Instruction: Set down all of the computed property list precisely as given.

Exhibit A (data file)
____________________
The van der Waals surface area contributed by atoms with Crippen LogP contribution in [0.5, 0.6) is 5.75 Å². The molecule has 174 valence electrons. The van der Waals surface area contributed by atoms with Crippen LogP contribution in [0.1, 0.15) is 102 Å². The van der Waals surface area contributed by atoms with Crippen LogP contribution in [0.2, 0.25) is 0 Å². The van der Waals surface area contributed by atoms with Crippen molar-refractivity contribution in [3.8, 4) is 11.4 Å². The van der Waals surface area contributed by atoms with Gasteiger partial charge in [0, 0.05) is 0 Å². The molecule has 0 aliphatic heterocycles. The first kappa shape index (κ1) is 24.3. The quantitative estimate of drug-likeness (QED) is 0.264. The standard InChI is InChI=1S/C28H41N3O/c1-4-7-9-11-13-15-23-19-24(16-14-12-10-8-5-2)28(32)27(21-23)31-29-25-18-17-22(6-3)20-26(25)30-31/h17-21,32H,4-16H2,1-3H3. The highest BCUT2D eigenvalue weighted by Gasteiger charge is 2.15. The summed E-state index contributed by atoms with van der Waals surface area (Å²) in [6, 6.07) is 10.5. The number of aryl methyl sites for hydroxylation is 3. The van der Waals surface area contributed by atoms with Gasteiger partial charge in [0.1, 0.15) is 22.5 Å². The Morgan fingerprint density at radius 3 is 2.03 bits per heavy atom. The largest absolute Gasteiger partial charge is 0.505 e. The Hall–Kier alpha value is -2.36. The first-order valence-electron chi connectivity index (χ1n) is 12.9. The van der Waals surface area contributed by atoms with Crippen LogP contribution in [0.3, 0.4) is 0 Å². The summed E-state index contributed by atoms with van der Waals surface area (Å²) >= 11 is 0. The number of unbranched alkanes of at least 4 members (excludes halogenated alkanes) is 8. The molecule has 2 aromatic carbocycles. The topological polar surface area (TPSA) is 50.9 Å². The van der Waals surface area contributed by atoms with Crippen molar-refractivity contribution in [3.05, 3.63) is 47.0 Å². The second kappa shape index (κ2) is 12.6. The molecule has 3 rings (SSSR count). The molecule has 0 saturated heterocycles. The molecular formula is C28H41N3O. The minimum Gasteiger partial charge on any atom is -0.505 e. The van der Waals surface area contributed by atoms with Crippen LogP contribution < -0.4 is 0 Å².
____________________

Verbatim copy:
The van der Waals surface area contributed by atoms with Crippen LogP contribution in [0.5, 0.6) is 5.75 Å². The molecule has 174 valence electrons. The van der Waals surface area contributed by atoms with Crippen LogP contribution in [0.1, 0.15) is 102 Å². The van der Waals surface area contributed by atoms with Crippen LogP contribution in [0.2, 0.25) is 0 Å². The van der Waals surface area contributed by atoms with Crippen molar-refractivity contribution in [3.8, 4) is 11.4 Å². The van der Waals surface area contributed by atoms with Gasteiger partial charge in [0, 0.05) is 0 Å². The molecule has 0 aliphatic heterocycles. The first kappa shape index (κ1) is 24.3. The quantitative estimate of drug-likeness (QED) is 0.264. The standard InChI is InChI=1S/C28H41N3O/c1-4-7-9-11-13-15-23-19-24(16-14-12-10-8-5-2)28(32)27(21-23)31-29-25-18-17-22(6-3)20-26(25)30-31/h17-21,32H,4-16H2,1-3H3. The highest BCUT2D eigenvalue weighted by Gasteiger charge is 2.15. The summed E-state index contributed by atoms with van der Waals surface area (Å²) in [6, 6.07) is 10.5. The number of aryl methyl sites for hydroxylation is 3. The van der Waals surface area contributed by atoms with Gasteiger partial charge in [0.1, 0.15) is 22.5 Å². The Morgan fingerprint density at radius 3 is 2.03 bits per heavy atom. The largest absolute Gasteiger partial charge is 0.505 e. The Hall–Kier alpha value is -2.36. The first-order valence-electron chi connectivity index (χ1n) is 12.9. The van der Waals surface area contributed by atoms with Crippen LogP contribution in [0.3, 0.4) is 0 Å². The summed E-state index contributed by atoms with van der Waals surface area (Å²) >= 11 is 0. The number of unbranched alkanes of at least 4 members (excludes halogenated alkanes) is 8. The molecule has 2 aromatic carbocycles. The topological polar surface area (TPSA) is 50.9 Å². The van der Waals surface area contributed by atoms with Crippen molar-refractivity contribution in [3.05, 3.63) is 47.0 Å². The second kappa shape index (κ2) is 12.6. The molecule has 3 rings (SSSR count). The molecule has 0 saturated heterocycles. The molecular formula is C28H41N3O. The minimum Gasteiger partial charge on any atom is -0.505 e. The van der Waals surface area contributed by atoms with Crippen LogP contribution < -0.4 is 0 Å².